Six Sigma is a statistical quality control process that aims for a near-zero defect rate of 3.4 defects per million opportunities. It has five implementation steps -- define, measure, analyze, improve and control (DMAIC). The defect opportunities are first defined. The defect rate is then measured and analyzed. Processes are improved to reduce the defect rate. These improvements are sustained, verified and controlled in the final step. Effective Six Sigma implementation depends on leadership, project selection, infrastructure and change management.
Leadership from senior management ensures that the time, money and staff resources needed for a successful Six Sigma implementation are available. Management commitment also facilitates the restructuring and cultural change necessary for incorporating quality in every process step.
Six Sigma implementation is effective when projects aligned with a company’s strategic objectives are selected. Project size is also an important factor -- the selected project should be large enough to make a measurable impact, especially on the profit margin, but small enough to be manageable. The selected project should also be a fit with Six Sigma's DMAIC approach, meaning it should have defects that can be measured, analyzed and reduced.
A well-trained human resources infrastructure is needed for successful Six Sigma implementation. A separate group or department, consisting of members from various business units, should be responsible for coordinating all Six Sigma activities in an organization. This group should include Champions -- usually senior managers -- who understand Six Sigma principles and serve as guides for the practitioners; Black Belts -- with extensive training in the technical aspects of Six Sigma -- who act as teachers and mentors; Green Belts, who are usually project leaders with part-time Six Sigma roles; financial analysts, who quantify the bottom-line results; and external consultants, who provide technical expertise and training services.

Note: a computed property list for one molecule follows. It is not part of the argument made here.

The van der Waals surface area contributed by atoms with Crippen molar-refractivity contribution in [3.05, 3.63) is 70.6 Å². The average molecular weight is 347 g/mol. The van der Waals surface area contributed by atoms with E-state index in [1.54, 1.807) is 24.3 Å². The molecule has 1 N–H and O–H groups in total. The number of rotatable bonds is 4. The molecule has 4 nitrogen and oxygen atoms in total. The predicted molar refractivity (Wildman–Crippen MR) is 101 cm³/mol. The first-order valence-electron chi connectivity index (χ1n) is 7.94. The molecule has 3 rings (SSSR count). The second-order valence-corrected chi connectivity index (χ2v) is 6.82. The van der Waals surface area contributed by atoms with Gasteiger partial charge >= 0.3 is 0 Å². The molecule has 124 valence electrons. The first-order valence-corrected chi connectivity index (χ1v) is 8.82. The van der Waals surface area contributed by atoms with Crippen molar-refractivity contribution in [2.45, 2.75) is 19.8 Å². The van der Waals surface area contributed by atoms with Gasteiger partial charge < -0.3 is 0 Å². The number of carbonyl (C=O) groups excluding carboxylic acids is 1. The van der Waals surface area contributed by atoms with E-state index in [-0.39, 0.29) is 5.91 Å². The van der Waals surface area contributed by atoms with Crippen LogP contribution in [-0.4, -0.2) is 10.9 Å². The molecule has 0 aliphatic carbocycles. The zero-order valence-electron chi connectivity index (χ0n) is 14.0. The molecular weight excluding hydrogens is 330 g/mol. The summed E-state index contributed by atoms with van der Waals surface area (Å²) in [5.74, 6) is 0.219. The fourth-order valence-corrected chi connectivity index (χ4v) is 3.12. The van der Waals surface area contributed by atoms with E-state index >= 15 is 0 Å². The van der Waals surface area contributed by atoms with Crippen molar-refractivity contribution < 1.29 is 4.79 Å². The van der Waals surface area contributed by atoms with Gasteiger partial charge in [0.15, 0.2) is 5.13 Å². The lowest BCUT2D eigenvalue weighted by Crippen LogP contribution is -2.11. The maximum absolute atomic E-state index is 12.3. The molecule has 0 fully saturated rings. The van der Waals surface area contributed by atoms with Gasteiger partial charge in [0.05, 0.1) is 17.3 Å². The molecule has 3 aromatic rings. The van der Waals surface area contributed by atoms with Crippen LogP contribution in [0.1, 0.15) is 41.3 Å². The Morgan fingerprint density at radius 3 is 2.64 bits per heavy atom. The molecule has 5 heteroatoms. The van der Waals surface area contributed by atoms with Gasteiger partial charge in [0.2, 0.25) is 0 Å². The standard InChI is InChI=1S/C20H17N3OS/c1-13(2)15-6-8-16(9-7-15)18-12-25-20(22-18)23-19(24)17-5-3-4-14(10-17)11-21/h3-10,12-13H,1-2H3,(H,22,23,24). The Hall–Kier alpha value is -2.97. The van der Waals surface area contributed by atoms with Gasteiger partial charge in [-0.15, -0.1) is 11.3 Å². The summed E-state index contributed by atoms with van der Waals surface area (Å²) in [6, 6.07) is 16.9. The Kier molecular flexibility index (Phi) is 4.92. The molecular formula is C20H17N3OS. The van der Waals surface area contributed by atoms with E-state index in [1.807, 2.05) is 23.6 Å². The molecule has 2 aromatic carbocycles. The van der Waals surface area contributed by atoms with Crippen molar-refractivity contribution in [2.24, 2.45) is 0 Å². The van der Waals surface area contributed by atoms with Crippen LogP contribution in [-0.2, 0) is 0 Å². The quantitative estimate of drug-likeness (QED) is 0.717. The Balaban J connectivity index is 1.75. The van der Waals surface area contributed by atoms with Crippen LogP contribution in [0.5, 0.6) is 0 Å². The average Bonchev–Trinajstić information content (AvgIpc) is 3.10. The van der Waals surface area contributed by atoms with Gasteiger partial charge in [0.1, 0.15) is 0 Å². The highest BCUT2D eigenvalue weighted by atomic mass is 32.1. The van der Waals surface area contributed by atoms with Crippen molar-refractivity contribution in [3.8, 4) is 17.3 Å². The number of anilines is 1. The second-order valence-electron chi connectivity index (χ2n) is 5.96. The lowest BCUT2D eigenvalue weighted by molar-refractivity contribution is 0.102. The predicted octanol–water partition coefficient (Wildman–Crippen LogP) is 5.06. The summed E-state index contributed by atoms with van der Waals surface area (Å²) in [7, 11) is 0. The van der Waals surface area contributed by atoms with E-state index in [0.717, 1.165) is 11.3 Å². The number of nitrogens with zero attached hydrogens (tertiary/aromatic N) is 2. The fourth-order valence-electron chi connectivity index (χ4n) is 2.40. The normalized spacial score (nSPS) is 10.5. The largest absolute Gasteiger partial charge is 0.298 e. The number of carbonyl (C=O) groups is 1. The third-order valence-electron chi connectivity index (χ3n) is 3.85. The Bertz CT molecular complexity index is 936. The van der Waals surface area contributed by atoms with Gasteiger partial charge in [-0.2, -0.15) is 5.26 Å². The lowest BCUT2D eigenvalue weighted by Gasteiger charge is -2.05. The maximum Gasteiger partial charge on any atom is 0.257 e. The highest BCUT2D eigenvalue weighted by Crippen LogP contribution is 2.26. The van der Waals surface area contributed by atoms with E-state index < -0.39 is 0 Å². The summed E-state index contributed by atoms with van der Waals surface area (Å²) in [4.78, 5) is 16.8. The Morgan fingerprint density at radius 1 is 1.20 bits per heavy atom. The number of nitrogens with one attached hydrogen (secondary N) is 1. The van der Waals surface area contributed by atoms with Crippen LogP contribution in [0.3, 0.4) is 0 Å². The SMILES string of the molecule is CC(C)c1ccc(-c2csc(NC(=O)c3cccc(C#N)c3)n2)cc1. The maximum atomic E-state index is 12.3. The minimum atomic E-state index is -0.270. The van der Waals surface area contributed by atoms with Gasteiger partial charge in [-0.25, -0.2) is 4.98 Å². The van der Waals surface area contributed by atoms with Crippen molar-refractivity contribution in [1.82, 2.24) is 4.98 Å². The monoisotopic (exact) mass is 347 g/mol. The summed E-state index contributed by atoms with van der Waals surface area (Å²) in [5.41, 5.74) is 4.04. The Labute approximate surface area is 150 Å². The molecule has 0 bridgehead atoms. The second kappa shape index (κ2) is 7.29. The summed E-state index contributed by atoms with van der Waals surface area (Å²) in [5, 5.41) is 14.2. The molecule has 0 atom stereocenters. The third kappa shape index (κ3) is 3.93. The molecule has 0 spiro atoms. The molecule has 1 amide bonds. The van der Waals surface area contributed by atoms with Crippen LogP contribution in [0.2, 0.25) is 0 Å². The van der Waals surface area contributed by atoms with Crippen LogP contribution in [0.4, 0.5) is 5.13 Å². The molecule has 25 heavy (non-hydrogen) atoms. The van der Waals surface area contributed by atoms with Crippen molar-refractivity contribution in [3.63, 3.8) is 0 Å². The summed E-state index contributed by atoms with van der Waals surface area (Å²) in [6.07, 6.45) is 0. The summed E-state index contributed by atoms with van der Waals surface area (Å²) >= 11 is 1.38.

Effective Six Sigma implementation also requires an IT infrastructure to help in decision making. It should support the data collection process, assist in data communication and sharing across the organization, and provide an easily accessible interface for all current and completed Six Sigma projects in order to promote organizational learning.
Successful Six Sigma implementation requires a fundamental change in culture. As with all change management initiatives, there will be organizational resistance. Some employees will have difficulty understanding the statistical concepts underpinning Six Sigma -- they will require technical training. Some may resist based on past history of quality improvement initiatives gone wrong, while others will dismiss it as the latest management fad. Management leadership will play an important part in communicating the importance of Six Sigma initiatives to the organization’s strategic objectives.